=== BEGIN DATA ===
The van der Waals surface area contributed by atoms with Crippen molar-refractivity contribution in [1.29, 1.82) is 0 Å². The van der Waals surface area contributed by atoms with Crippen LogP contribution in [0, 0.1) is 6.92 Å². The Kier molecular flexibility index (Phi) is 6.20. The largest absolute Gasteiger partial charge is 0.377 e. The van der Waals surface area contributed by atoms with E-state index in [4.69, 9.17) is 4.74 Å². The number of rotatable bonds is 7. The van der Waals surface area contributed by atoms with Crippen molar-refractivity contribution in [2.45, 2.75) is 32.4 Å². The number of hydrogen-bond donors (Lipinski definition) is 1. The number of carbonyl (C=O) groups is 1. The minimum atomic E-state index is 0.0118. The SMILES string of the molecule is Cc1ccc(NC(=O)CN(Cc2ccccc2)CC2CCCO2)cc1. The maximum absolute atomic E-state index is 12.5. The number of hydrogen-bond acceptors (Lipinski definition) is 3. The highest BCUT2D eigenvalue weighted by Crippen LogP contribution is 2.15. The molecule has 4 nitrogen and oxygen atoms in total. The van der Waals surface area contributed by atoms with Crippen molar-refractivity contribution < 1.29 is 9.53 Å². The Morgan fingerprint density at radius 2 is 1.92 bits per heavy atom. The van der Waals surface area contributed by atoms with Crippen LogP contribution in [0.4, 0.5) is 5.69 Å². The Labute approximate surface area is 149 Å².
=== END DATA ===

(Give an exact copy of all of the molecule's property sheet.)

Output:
The van der Waals surface area contributed by atoms with Crippen molar-refractivity contribution in [1.29, 1.82) is 0 Å². The van der Waals surface area contributed by atoms with Crippen LogP contribution in [0, 0.1) is 6.92 Å². The Kier molecular flexibility index (Phi) is 6.20. The largest absolute Gasteiger partial charge is 0.377 e. The van der Waals surface area contributed by atoms with E-state index in [4.69, 9.17) is 4.74 Å². The number of rotatable bonds is 7. The van der Waals surface area contributed by atoms with Crippen molar-refractivity contribution in [2.45, 2.75) is 32.4 Å². The number of hydrogen-bond donors (Lipinski definition) is 1. The number of carbonyl (C=O) groups is 1. The minimum atomic E-state index is 0.0118. The SMILES string of the molecule is Cc1ccc(NC(=O)CN(Cc2ccccc2)CC2CCCO2)cc1. The maximum absolute atomic E-state index is 12.5. The number of hydrogen-bond acceptors (Lipinski definition) is 3. The highest BCUT2D eigenvalue weighted by Crippen LogP contribution is 2.15. The molecule has 4 nitrogen and oxygen atoms in total. The van der Waals surface area contributed by atoms with Crippen molar-refractivity contribution < 1.29 is 9.53 Å². The Morgan fingerprint density at radius 2 is 1.92 bits per heavy atom. The van der Waals surface area contributed by atoms with Crippen LogP contribution in [0.4, 0.5) is 5.69 Å². The Labute approximate surface area is 149 Å².